Get Help Managing a Type of Severe Asthma

See the illustration below to understand what could be behind your severe asthma symptoms.

Do You Have Severe, Poorly Controlled Asthma?

Asthma can be a lifelong disease for millions of people. People with asthma often have similar symptoms. However, these symptoms can vary by patient. Asthma can be mild, moderate, or severe. Your doctor can determine if your asthma is severe. This is based on your symptoms, medical history, and test results.

A small group of people may have severe, poorly controlled asthma despite taking treatment. That means that, even though you take multiple asthma medicines, you may still:

  • Have frequent asthma attacks (exacerbations) which may require an emergency room or hospital visit
  • Lack control over your symptoms
  • Have trouble breathing (poor lung function)
  • Take oral steroid medications for an asthma attack
Find out if Eosinophils could be a factor in your poorly controlled asthma

How do you say eosinophil?

Eosinophil is pronounced:

What Are Eosinophils?

Eosinophils: A cause of inflammation

Asthma results from exposure to certain triggers, causing airway inflammation or swelling. This inflammation is caused by many types of cells and may include a high level of cells called eosinophils. Eosinophils can travel to the lungs and cause your airways to swell and narrow. Lung inflammation can be a cause of severe asthma.

High eosinophil levels may contribute to severe, poorly controlled asthma

Your doctor can measure your eosinophil level with a simple blood test. Your test results may show a high level of eosinophils. In this case, your doctor may recommend additional treatment.

Learn what to do if your asthma is poorly controlled

How Can You Know if Your Asthma is Poorly Controlled?

The first step is to speak with your doctor

When your asthma is difficult to control, it can affect your daily life. It also affects how you breathe, how many asthma attacks you have, and the severity of those attacks. You may have used many different treatments to try to get it under control. If you continue to have asthma symptoms or attacks, ask your doctor about your eosinophil level. Together, you and your doctor can find the right treatment.

Find out more about CINQAIR


Important Safety Information

What is the most important information I should know about CINQAIR?

CINQAIR can cause serious side effects, including:

Serious allergic reactions (anaphylaxis). Serious allergic reactions can happen right after you receive your CINQAIR infusion. These reactions can cause death. Allergic reactions sometimes do not happen right away. Your healthcare provider will watch you during and after you receive your CINQAIR infusion for any signs of a reaction.

Tell your healthcare provider right away if you have any of the following symptoms that may be associated with an allergic reaction:

  • breathing problems
  • paleness
  • flushing
  • skin rash (hives)
  • itching
  • swelling of your face, lips, mouth, or tongue
  • symptoms of low blood pressure (fainting, dizziness, light headedness, confusion, fast heart beat)
  • nausea or abdominal discomfort

What is CINQAIR?

CINQAIR is a prescription medicine used with other asthma medicines for the maintenance treatment of asthma in people aged 18 years of age and older whose asthma is not controlled with the current asthma medicines. When added to other medicines for asthma, CINQAIR helps prevent severe asthma attacks (exacerbations) and can improve your breathing. Medicines such as CINQAIR reduce blood eosinophils. Eosinophils are a type of white blood cell that may contribute to your asthma.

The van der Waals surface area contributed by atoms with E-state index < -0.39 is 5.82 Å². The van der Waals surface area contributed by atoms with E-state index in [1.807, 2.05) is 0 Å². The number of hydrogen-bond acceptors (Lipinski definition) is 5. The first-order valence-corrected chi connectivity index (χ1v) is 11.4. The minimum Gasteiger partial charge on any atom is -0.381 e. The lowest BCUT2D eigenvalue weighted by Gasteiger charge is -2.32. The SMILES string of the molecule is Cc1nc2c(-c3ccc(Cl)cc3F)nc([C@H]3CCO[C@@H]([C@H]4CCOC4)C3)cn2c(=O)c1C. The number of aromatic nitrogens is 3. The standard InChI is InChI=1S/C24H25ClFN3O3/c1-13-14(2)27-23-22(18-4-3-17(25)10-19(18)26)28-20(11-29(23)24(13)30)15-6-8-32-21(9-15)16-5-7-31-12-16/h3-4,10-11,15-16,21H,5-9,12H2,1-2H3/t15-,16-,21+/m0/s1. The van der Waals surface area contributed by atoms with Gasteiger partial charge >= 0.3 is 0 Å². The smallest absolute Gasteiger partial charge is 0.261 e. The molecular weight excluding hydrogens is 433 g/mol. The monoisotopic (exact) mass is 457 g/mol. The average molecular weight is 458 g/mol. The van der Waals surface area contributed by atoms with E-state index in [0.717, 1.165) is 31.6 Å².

• CINQAIR is not used to treat other problems caused by eosinophils.
  • CINQAIR is not used to treat sudden breathing problems.

It is not known if CINQAIR is safe and effective in children less than 18 years of age.

Do not receive CINQAIR if you are allergic to reslizumab or any of the ingredients in CINQAIR.

See the Full Prescribing Information for a complete list of ingredients in CINQAIR.

Before receiving CINQAIR, tell your healthcare provider about all of your medical conditions, including if you:

  • are taking oral or inhaled corticosteroid medicines. Do not stop taking your corticosteroid unless your healthcare provider tells you to stop. This may cause other symptoms that were controlled by the corticosteroid medicine to come back.
  • have or have had cancer (malignancy).
  • have a parasitic (helminth) infection.
  • are pregnant or plan to become pregnant. It is not known if CINQAIR will harm your unborn baby. Tell your healthcare provider if you become pregnant during your treatment with CINQAIR.
  • are breastfeeding or plan to breastfeed. It is not known if CINQAIR passes into your breast milk. You and your healthcare provider should decide if you will receive CINQAIR and breastfeed. Talk to your healthcare provider about the best way to feed your baby if you receive CINQAIR.

Do not stop taking your other asthma medicines unless your healthcare provider tells you to.

What are the possible side effects of CINQAIR?

CINQAIR may cause serious side effects, including:
  • See “What is the most important information I should know about CINQAIR?”
  • abnormal growth of cells or tissue in your body that may or may not be cancer (malignancy)
The most common side effects of CINQAIR include throat pain.

These are not all the possible side effects of CINQAIR.

Call your doctor for medical advice about side effects. You may report side effects to FDA at 1-800-FDA-1088.

Please see the Full Prescribing Information.
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